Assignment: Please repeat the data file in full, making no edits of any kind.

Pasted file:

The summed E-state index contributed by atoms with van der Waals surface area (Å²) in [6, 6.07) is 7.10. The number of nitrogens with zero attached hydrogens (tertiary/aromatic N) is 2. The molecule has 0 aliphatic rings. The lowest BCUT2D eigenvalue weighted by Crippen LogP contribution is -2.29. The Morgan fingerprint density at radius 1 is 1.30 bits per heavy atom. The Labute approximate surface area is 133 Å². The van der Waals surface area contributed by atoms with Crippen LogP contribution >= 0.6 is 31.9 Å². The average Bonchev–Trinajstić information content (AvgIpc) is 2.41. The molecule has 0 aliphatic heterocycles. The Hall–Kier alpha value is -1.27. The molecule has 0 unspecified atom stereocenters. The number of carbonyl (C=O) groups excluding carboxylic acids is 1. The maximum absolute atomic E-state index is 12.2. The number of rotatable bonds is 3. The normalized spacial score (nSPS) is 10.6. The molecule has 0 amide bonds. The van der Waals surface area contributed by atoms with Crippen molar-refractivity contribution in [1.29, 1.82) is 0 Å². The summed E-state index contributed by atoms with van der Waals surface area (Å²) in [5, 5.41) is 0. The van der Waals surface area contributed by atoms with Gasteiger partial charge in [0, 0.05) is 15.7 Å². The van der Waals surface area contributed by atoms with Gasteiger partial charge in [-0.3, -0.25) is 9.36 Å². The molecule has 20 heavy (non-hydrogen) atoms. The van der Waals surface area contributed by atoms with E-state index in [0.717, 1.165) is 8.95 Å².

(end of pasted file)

The summed E-state index contributed by atoms with van der Waals surface area (Å²) in [6, 6.07) is 7.10. The number of nitrogens with zero attached hydrogens (tertiary/aromatic N) is 2. The molecule has 0 aliphatic rings. The lowest BCUT2D eigenvalue weighted by Crippen LogP contribution is -2.29. The Morgan fingerprint density at radius 1 is 1.30 bits per heavy atom. The Labute approximate surface area is 133 Å². The van der Waals surface area contributed by atoms with Crippen LogP contribution >= 0.6 is 31.9 Å². The average Bonchev–Trinajstić information content (AvgIpc) is 2.41. The molecule has 0 aliphatic heterocycles. The Hall–Kier alpha value is -1.27. The molecule has 0 unspecified atom stereocenters. The number of carbonyl (C=O) groups excluding carboxylic acids is 1. The maximum absolute atomic E-state index is 12.2. The number of rotatable bonds is 3. The normalized spacial score (nSPS) is 10.6. The molecule has 0 amide bonds. The van der Waals surface area contributed by atoms with Crippen molar-refractivity contribution in [1.29, 1.82) is 0 Å². The summed E-state index contributed by atoms with van der Waals surface area (Å²) in [5, 5.41) is 0. The van der Waals surface area contributed by atoms with Gasteiger partial charge in [0, 0.05) is 15.7 Å². The van der Waals surface area contributed by atoms with Gasteiger partial charge in [-0.3, -0.25) is 9.36 Å². The molecule has 20 heavy (non-hydrogen) atoms. The van der Waals surface area contributed by atoms with E-state index in [0.717, 1.165) is 8.95 Å².